After Gallipoli, the 14th Battalion returned to Alexandria, Egypt, where Dad joined the 46th Battalion. Whilst in Egypt, Dad visited his future brother-in-law, Jim Newland, who was in the 12th Battalion Light Horse. I have a photo of my father beside Jim Newland’s horse which he sent home to his mother. On returning home to Australia, Dad later married Jim’s sister, Irene Newland. Two brothers, Jim and William Newland had also fought together in the Boer War prior to re-enlisting in the First World War. Their third brother, Lindsay, also joined but was killed in action in Belgium. William was later wounded in France, and Jim won the Victoria Cross in France. Two younger brothers, Redvers and Albert, later joined the Victoria Police Force and remained lifelong friends of Dad.
Whilst in Egypt, Dad told me that the Aussies didn't treat the Egyptians very well, because they tried to cheat them with inflated prices for fresh fruit. The Aussies retaliated by tipping over their food stalls and generally abusing them and their women. He said he would not like to go back to Egypt as an Aussie but always wanted to return to Gallipoli, France and England. The Y.M.C.A. was very popular with the troops and I have written applications of Dad wrote applying for leave to attend the Y.M.C.A. Dad also spoke well of the Salvation Army who he said were always there in the trenches with the troops supplying gifts and encouragement. Dad would always donate to the Salvation Army and also assisted as an administrator during their annual appeals.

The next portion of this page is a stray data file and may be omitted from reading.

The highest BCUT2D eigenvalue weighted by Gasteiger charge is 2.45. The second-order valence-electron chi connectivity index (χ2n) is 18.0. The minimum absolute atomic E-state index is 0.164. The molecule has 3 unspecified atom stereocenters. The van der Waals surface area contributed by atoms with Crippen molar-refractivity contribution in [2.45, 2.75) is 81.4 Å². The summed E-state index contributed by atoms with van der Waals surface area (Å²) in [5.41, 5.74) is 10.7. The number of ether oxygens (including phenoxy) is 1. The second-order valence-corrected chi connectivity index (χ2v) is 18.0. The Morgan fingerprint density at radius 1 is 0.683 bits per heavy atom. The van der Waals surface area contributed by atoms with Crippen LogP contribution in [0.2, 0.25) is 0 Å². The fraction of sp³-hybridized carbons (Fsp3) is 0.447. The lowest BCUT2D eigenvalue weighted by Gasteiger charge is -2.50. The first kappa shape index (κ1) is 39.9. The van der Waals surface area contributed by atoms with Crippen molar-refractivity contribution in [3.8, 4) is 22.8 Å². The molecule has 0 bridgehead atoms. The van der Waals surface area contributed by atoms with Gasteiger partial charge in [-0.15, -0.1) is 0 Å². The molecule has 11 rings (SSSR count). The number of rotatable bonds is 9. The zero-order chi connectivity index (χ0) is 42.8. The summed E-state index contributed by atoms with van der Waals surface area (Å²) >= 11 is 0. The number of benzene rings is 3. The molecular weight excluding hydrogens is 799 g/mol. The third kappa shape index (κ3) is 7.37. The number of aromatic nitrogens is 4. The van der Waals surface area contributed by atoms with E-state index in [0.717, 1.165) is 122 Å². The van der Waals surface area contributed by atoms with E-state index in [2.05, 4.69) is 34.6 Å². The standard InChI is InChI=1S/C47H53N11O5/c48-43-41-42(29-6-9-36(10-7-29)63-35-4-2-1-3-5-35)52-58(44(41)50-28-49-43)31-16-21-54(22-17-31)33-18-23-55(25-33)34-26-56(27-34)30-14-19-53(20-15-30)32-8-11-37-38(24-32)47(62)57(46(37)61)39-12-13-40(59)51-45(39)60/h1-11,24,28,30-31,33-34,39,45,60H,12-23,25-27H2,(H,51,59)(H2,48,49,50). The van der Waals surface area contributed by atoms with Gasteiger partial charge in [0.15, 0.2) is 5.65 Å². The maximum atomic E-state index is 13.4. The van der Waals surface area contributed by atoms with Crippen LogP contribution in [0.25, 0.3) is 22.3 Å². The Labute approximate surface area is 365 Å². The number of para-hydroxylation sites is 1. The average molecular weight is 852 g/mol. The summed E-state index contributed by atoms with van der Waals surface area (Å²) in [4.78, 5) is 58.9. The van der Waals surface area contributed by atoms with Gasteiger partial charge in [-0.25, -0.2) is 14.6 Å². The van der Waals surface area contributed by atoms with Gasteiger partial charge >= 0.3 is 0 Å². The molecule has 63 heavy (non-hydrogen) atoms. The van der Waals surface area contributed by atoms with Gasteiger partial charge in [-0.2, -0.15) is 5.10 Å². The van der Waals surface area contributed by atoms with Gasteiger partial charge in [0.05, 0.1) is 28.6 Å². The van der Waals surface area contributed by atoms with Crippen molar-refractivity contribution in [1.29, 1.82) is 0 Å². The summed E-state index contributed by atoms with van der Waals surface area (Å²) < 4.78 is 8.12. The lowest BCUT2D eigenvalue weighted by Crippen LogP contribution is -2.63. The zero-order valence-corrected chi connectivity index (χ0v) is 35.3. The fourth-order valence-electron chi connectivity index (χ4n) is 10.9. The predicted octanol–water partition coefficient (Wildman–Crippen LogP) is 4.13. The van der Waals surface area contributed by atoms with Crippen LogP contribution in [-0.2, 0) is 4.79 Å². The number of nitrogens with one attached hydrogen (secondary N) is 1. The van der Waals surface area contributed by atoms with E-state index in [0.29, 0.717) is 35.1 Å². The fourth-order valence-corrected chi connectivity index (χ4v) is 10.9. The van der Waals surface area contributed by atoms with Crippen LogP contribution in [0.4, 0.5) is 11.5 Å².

From Egypt, the 46th Battalion was sent to France to fight the Germans. Dad fought at The Somme, Pozieres, and Flanders and was wounded at Fleurs. The battles here were just as bloody, and because his original mates had been killed or been transferred, he decided to take promotion when it was offered. He was promoted to Acting Corporal, then Corporal, Acting Sergeant, then Sergeant and Acting Lieutenant when he was wounded. He used indelible pencil to mark the Lieutenant pips on his shoulders but was wounded before his rank was commissioned.
One of the burdens was the weather, and Dad said it was either freezing cold with snow everywhere and knee deep in mud, or stinking hot with flies and lice infestations. Once again illnesses like dysentery and typhoid were prevalent apart from the shocking human carnage. The German artillery was horrific before an attack and on one occasion artillery completely obliterated a whole forest, leaving only a few scattered tree trunks. He doubted anyone could survive such a barrage, but when it stopped heads popped up out of the ground everywhere.
Once Dad was wounded, he was evacuated to Havre and then by ship HS Warilda to England. (I have the official letters from the Army informing his parents of him being wounded in action suffering multiple gunshot wounds). Dad could not speak highly enough of the English people and hospital staff. They treated him and other Australians like kings.